Swiss expats buck the pension reform trend

Interior Minister Alain Berset was more successful at convincing Swiss abroad of his reforms than those at home Keystone

Unlike their compatriots in Switzerland, Swiss voters who live abroad came out massively in favour of a wide-ranging overhaul of Switzerland’s old-age pension scheme. 

This content was published on September 25, 2017 - 16:01

Eleven of Switzerland’s 26 cantons count the votes of Swiss expats separately. An analysis of Sunday’s results shows that in nine of these cantons more than 70% of Swiss abroad backed the “Old Age Security 2020” package, which aimed to guarantee the future financing of pensions. 

In total, 52.7% of all Swiss voters rejected the reforms, which had been backed by the cabinet and most parliamentarians. 

Among the expats, only those registered in Geneva were in synch with the majority of their compatriots, rejecting the project by 57.3%. In Geneva, almost all political parties – from left to right – had opposed the reforms.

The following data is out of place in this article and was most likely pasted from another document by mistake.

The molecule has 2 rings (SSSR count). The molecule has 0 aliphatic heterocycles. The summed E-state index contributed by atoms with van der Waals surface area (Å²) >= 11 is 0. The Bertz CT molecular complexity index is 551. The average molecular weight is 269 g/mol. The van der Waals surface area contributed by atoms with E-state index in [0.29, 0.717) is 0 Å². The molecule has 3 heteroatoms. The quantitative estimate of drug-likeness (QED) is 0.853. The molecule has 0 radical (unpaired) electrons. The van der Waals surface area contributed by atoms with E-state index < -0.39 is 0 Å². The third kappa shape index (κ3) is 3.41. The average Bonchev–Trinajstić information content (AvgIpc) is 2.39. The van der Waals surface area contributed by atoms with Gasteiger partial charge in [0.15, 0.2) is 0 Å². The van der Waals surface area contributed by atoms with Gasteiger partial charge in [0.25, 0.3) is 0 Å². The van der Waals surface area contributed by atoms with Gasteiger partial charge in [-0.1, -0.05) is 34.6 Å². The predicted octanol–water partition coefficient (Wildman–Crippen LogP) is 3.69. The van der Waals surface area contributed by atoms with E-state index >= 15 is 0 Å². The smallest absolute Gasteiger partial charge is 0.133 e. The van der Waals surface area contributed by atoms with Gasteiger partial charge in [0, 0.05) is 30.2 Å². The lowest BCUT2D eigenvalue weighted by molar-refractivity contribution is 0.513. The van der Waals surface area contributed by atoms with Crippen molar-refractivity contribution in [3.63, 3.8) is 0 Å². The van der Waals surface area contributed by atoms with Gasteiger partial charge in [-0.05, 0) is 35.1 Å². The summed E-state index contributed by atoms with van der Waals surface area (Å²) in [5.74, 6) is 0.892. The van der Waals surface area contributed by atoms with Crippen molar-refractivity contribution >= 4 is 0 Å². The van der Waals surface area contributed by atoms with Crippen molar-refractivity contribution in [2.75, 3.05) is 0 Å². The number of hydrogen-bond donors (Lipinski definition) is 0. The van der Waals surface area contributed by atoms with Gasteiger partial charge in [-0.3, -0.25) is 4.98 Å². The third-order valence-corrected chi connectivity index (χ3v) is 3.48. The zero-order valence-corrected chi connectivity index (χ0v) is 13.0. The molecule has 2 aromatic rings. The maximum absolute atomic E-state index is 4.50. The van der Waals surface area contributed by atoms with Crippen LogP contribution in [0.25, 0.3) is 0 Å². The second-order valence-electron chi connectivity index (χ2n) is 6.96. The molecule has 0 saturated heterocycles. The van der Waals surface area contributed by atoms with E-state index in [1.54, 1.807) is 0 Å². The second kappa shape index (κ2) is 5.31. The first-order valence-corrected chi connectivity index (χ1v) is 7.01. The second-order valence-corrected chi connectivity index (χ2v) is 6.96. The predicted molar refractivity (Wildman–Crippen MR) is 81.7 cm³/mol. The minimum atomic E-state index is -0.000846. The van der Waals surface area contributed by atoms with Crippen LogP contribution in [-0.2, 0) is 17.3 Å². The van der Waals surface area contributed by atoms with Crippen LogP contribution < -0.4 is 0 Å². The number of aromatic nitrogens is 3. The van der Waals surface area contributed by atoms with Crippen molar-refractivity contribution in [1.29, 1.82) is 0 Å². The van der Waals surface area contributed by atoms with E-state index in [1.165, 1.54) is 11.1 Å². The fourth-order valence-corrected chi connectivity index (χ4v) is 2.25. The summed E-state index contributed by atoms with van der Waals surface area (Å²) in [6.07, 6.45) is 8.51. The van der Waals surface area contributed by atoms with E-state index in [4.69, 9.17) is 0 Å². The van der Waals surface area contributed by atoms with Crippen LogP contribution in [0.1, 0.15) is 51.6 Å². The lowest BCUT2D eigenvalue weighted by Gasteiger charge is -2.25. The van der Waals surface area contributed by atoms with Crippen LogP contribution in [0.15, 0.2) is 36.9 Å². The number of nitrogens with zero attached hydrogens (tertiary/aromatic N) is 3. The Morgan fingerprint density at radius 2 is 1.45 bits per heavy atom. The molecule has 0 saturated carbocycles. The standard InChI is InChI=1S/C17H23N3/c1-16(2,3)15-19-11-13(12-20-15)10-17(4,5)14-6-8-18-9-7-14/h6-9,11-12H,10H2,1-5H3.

A tenth of Swiss citizens – around 775,000 people – live outside Switzerland. 

External Content

Another question on the ballot sheet covered a proposed increase in value-added tax to help finance the old age pension scheme. Whereas the outcome was 50-50 among voters overall, if the Swiss abroad had had their way, it would have passed easily (although the project failed because a majority of cantons rejected it). 

External Content

Why do Swiss voters abroad swim against the flow of popular opinion? Various studies have shown that the Swiss abroad often have centre-left, liberal tendencies, which was confirmed on Sunday. 

The result also confirms the observation that expats tend to trust projects put forward by the cabinet more than their compatriots in Switzerland. 

In addition, remarks in July by the president of the centre-right Radical Party questioning the role of expat pensioners – people “who do not generate any added-value in Switzerland”, according to Petra Gössi – guaranteed the Swiss abroad would vote against whatever line the Radicals took (they were against the reforms).

This article was automatically imported from our old content management system. If you see any display errors, please let us know:

Comments under this article have been turned off. You can find an overview of ongoing debates with our journalists here. Please join us!

If you want to start a conversation about a topic raised in this article or want to report factual errors, email us at

Share this story

Join the conversation!

With a SWI account, you have the opportunity to contribute on our website.

You can Login or register here.